Say you’re an adult living and working in Germany. You spent your entire childhood learning German, but as soon as you got back home from school the only language you could hear your parents speak was Turkish. You are what researchers call a citizen with heritage language bilingualism (HLB) – an individual growing up with a home language different from the dominant one in society. Understanding the specificities of your heritage language (HL) grammar has been a burgeoning subfield of bilingualism for the past 25 years. HLB is of great interest due to the puzzling variations of native first language competences between monolingual citizens and subgroups of bilinguals. “There is a vast amount of literature showing that the grammatical competence of heritage language speakers differs from that of monolinguals of the same age and socio-economic category,” says Fatih Bayram, Marie Skłodowska-Curie postdoctoral fellow at the Arctic University of Norway. “Our role is to investigate HLBs in the context of growing immigration.” The BLINK (Blingual Literacy and Input Knowledge Outcomes: Tracing Heritage Language Bilingual Development) project pitches into this greater effort by focusing on the rarely studied age category of 10 to 16 year-old HLB children from the Turkish diaspora in Germany and Norway. It builds upon earlier HLB work which, while focusing on adult subjects, identified significant and perplexing differences in HLB outcomes. “Some have very different linguistic outcomes compared to their monolingual counterparts. But we’ve also seen cases where both are virtually indistinguishable, or some subjects claim to understand their heritage language while not being able to speak it at all,” Bayram explains. Most of these studies resulted in the same hypothesis. Divergences and convergences from expected monolingual baselines were, in fact, a by-product of differences in language exposure and use during the transition stages from childhood to early adulthood. With the BLINK project, Bayram wanted to test and verify this hypothesis.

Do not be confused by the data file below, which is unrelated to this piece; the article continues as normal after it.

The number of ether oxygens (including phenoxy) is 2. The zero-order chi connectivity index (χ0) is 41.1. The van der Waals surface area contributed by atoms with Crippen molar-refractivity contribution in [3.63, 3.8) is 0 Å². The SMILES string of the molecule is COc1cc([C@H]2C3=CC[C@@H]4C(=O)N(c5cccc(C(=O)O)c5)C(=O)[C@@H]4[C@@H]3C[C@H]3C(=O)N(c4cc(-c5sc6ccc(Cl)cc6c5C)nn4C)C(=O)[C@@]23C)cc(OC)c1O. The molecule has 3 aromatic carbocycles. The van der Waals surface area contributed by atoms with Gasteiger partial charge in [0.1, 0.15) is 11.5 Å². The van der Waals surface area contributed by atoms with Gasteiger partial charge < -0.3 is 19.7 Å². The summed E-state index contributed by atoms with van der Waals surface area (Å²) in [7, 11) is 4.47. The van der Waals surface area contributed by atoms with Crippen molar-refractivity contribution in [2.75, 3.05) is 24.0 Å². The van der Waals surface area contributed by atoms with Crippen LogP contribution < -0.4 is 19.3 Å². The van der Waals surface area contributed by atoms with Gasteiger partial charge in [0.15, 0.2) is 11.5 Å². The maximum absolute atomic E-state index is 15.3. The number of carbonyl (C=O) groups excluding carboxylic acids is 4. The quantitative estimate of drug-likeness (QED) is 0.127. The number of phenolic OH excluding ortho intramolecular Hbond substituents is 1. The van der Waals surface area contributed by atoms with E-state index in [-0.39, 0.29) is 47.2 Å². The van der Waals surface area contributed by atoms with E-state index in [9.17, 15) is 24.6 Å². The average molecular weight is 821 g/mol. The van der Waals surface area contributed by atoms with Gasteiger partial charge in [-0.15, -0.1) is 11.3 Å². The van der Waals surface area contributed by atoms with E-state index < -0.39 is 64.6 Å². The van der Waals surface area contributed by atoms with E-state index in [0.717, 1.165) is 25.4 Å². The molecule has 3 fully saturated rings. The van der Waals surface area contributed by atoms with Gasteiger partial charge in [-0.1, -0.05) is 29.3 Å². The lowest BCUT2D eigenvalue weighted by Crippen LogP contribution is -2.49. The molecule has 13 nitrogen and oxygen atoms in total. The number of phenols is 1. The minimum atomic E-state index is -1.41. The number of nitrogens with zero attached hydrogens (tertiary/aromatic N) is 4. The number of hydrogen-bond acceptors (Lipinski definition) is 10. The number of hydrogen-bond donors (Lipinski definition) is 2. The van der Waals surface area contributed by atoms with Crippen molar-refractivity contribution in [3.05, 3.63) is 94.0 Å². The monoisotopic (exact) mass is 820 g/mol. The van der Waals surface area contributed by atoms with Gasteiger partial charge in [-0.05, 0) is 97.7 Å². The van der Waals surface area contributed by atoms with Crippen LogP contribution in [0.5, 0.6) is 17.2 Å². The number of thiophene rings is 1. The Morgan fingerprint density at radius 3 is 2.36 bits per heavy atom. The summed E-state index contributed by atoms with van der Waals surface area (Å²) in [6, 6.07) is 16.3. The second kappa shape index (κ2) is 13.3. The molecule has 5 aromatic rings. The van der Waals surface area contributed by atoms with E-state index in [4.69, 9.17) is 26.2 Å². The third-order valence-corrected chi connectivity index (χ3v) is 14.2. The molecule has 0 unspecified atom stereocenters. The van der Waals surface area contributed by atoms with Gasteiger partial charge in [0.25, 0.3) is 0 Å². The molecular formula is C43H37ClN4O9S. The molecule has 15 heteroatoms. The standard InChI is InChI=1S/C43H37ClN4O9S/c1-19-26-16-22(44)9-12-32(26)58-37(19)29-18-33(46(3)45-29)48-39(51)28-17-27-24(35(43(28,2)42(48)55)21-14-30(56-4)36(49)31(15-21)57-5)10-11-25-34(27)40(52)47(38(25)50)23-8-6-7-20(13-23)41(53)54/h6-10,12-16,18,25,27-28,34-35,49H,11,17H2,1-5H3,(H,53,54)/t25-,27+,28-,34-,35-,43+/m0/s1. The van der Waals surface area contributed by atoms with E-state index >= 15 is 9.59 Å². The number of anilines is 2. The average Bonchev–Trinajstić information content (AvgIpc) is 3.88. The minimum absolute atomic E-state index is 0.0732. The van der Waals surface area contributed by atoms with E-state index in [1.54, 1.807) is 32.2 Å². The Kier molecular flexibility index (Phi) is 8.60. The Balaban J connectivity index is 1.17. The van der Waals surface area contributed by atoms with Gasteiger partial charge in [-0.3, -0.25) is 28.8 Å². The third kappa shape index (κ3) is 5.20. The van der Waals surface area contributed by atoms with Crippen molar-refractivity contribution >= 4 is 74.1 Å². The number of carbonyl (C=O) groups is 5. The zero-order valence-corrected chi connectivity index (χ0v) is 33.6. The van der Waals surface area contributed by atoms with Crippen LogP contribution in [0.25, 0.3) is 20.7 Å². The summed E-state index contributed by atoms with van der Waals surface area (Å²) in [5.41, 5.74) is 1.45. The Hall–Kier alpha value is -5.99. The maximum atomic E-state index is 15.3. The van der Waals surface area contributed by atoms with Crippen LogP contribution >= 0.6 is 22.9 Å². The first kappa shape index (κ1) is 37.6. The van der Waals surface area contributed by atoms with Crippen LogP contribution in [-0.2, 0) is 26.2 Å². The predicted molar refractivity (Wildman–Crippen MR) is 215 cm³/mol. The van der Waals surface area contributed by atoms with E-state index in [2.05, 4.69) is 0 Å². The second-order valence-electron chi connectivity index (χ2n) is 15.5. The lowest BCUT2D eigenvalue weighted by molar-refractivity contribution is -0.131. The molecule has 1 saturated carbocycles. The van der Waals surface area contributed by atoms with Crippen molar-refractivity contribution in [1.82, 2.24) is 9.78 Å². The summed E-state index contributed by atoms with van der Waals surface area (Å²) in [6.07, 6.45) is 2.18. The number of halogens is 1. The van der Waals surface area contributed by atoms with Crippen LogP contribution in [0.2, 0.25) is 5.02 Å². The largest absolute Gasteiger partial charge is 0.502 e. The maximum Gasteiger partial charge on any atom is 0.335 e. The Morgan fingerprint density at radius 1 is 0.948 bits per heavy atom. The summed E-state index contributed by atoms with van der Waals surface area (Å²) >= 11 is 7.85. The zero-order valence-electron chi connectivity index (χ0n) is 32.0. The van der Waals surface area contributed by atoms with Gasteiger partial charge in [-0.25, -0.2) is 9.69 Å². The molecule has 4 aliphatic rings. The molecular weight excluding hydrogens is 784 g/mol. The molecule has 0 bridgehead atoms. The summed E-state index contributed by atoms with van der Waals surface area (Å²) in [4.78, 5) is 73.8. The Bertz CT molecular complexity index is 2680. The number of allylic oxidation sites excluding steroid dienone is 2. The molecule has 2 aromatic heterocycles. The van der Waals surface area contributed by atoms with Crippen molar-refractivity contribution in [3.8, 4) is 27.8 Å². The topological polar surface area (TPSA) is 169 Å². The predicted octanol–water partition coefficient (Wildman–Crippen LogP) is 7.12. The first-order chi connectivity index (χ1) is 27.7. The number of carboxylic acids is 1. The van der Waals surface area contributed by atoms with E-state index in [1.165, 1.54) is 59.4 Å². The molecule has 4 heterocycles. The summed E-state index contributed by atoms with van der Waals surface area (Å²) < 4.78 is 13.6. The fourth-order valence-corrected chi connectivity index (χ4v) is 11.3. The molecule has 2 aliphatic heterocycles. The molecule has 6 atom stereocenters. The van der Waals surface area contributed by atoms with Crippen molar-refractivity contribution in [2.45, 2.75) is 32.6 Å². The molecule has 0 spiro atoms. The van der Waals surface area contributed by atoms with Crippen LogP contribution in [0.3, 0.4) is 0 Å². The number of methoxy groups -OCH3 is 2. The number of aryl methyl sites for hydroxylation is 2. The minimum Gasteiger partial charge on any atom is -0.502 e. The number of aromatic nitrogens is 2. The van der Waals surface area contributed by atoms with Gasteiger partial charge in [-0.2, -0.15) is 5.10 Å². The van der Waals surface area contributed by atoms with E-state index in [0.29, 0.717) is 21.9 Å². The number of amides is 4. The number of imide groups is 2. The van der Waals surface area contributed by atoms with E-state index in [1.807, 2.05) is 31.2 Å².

The uniqueness and variety of bilingual outcomes
“The project does three things, it: tests linguistic competence over time during the focus age period; investigates to what extent various factors, such as access to literacy, explain variations in performance; and combines behavioural and processing tools to understand the underlying nature of heritage language grammatical competence,” adds Bayram. With this method, BLINK hopes to unveil both how and why perplexing outcomes of HLB tend to arise. As Bayram puts it: “The project returns to the most understudied, yet crucial age range of HLB to uncover the reasons behind typical outcomes. It does so in an innovative manner, by combining oral production, online eye tracking and offline comprehension experiments.” As the project comes to an end in August 2020, Bayram hopes it can help counter minority language loss over time. Early results already indicate how high exposure to HL education and literacy tends to correlate with limited differences between the grammatical competences of monolingual and HLB subjects. “BLINK also provides further evidence that when heritage language grammars differ from their standard baselines, they still show systematicity and obey the principles of natural language. This provides important insights into the emergence of new language varieties during contact situations,” Bayram notes. BLINK findings should ultimately help policymakers, educators, parents and the HLBs themselves to realise that there is value in retaining ancestral languages. Bayram hopes its results will destigmatise bilingual immigrants and their cultural heritage. She would also like it to make other people realise how their distinct use of their heritage language is a richness and only a reflection of their cross-cultural reality.
BLINK, Turkish, diaspora, childhood, bilingual, HLB, Heritage Language Bilingualism